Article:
As Adam Jenkins peeks and notes and probes and calculates all the possible options involved in moving a 9,000-pound artifact, remember this is more than a sarcophagus.
It's a crime scene.
Spend some time with Jenkins and he'll show you where the grave robbers of a century before used a crowbar to bust open an ancient seal. He'll show you how the beautifully decorated top was pried off and broken in the lust for gold. He'll show you repairs that were made in Portland cement, repairs in Plaster of Paris, and he'll walk you through which repairs can be trusted and which cracks are the most worrisome.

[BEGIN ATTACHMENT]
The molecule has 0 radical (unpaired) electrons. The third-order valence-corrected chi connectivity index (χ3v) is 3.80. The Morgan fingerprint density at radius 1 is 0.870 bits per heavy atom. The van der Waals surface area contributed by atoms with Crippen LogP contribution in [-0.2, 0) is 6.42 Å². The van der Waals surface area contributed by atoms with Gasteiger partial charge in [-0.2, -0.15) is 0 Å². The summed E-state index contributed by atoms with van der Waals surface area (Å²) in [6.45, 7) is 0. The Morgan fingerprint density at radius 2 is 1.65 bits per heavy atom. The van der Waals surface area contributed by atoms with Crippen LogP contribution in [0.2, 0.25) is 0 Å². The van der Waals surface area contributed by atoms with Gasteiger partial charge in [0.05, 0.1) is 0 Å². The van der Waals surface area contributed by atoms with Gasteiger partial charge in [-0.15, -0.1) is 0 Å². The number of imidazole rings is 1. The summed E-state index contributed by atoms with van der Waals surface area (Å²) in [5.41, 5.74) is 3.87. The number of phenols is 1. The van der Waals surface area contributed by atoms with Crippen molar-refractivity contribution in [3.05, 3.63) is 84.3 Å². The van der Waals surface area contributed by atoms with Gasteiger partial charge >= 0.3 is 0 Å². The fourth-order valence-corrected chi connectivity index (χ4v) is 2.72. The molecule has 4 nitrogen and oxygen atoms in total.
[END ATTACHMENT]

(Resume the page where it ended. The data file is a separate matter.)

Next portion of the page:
As we completely redesign our Ancient Worlds collection, this giant piece will need to be moved to allow for construction, and it also needs to be reinstalled in a way that lets people appreciate the majesty of the details on the lid. But before any of that can happen, ancient concrete must be supported in ways that will allow for movement. Crumbling under its own weight on a forklift is not an option.
"One of my first professors in this field," Jenkins said, "told me that this job is 98 percent tedium and two percent sheer terror." After all the calculations have been done, all the rigging installed, at some point all those theories must be put to a real-world test. In the case of The Sarcophagus of Psamtik-Seneb, that will be in about two weeks.
After some conversations with a structural engineer. And a few more calculations.